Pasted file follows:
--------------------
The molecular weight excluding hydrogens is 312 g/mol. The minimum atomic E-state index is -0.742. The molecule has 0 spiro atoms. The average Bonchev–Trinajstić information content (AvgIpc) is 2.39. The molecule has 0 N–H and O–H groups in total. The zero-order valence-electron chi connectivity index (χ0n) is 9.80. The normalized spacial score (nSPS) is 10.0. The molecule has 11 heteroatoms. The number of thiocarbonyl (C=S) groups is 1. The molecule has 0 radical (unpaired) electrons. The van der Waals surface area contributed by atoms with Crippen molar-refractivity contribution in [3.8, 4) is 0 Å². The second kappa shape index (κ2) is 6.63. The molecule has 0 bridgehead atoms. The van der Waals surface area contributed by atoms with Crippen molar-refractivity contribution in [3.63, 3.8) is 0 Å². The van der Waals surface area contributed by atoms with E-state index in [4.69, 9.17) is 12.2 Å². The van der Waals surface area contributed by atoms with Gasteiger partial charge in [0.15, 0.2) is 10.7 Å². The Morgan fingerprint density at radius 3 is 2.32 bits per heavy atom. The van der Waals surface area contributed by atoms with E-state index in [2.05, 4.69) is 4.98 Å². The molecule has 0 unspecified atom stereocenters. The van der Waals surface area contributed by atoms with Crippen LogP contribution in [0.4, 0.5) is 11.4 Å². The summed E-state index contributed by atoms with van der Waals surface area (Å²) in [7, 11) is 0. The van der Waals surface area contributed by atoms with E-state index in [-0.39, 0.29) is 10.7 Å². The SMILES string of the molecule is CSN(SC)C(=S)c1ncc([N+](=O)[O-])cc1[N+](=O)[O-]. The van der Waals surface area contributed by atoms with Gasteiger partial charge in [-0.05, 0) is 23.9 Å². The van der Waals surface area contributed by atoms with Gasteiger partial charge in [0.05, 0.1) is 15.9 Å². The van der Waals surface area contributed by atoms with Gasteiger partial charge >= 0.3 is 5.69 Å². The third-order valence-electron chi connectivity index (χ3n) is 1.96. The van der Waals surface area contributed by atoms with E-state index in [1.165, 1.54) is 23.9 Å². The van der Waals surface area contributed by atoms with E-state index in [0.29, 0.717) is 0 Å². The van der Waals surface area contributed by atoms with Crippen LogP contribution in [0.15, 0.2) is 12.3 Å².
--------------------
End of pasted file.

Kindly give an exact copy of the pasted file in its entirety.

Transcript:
The molecular weight excluding hydrogens is 312 g/mol. The minimum atomic E-state index is -0.742. The molecule has 0 spiro atoms. The average Bonchev–Trinajstić information content (AvgIpc) is 2.39. The molecule has 0 N–H and O–H groups in total. The zero-order valence-electron chi connectivity index (χ0n) is 9.80. The normalized spacial score (nSPS) is 10.0. The molecule has 11 heteroatoms. The number of thiocarbonyl (C=S) groups is 1. The molecule has 0 radical (unpaired) electrons. The van der Waals surface area contributed by atoms with Crippen molar-refractivity contribution in [3.8, 4) is 0 Å². The second kappa shape index (κ2) is 6.63. The molecule has 0 bridgehead atoms. The van der Waals surface area contributed by atoms with Crippen molar-refractivity contribution in [3.63, 3.8) is 0 Å². The van der Waals surface area contributed by atoms with E-state index in [4.69, 9.17) is 12.2 Å². The van der Waals surface area contributed by atoms with Gasteiger partial charge in [0.15, 0.2) is 10.7 Å². The Morgan fingerprint density at radius 3 is 2.32 bits per heavy atom. The van der Waals surface area contributed by atoms with E-state index in [2.05, 4.69) is 4.98 Å². The molecule has 0 unspecified atom stereocenters. The van der Waals surface area contributed by atoms with Crippen LogP contribution in [0.4, 0.5) is 11.4 Å². The summed E-state index contributed by atoms with van der Waals surface area (Å²) in [7, 11) is 0. The van der Waals surface area contributed by atoms with E-state index in [-0.39, 0.29) is 10.7 Å². The SMILES string of the molecule is CSN(SC)C(=S)c1ncc([N+](=O)[O-])cc1[N+](=O)[O-]. The van der Waals surface area contributed by atoms with Gasteiger partial charge in [-0.05, 0) is 23.9 Å². The van der Waals surface area contributed by atoms with Gasteiger partial charge in [0.05, 0.1) is 15.9 Å². The van der Waals surface area contributed by atoms with Gasteiger partial charge >= 0.3 is 5.69 Å². The third-order valence-electron chi connectivity index (χ3n) is 1.96. The van der Waals surface area contributed by atoms with E-state index in [1.165, 1.54) is 23.9 Å². The van der Waals surface area contributed by atoms with E-state index in [0.29, 0.717) is 0 Å². The van der Waals surface area contributed by atoms with Crippen LogP contribution in [0.15, 0.2) is 12.3 Å².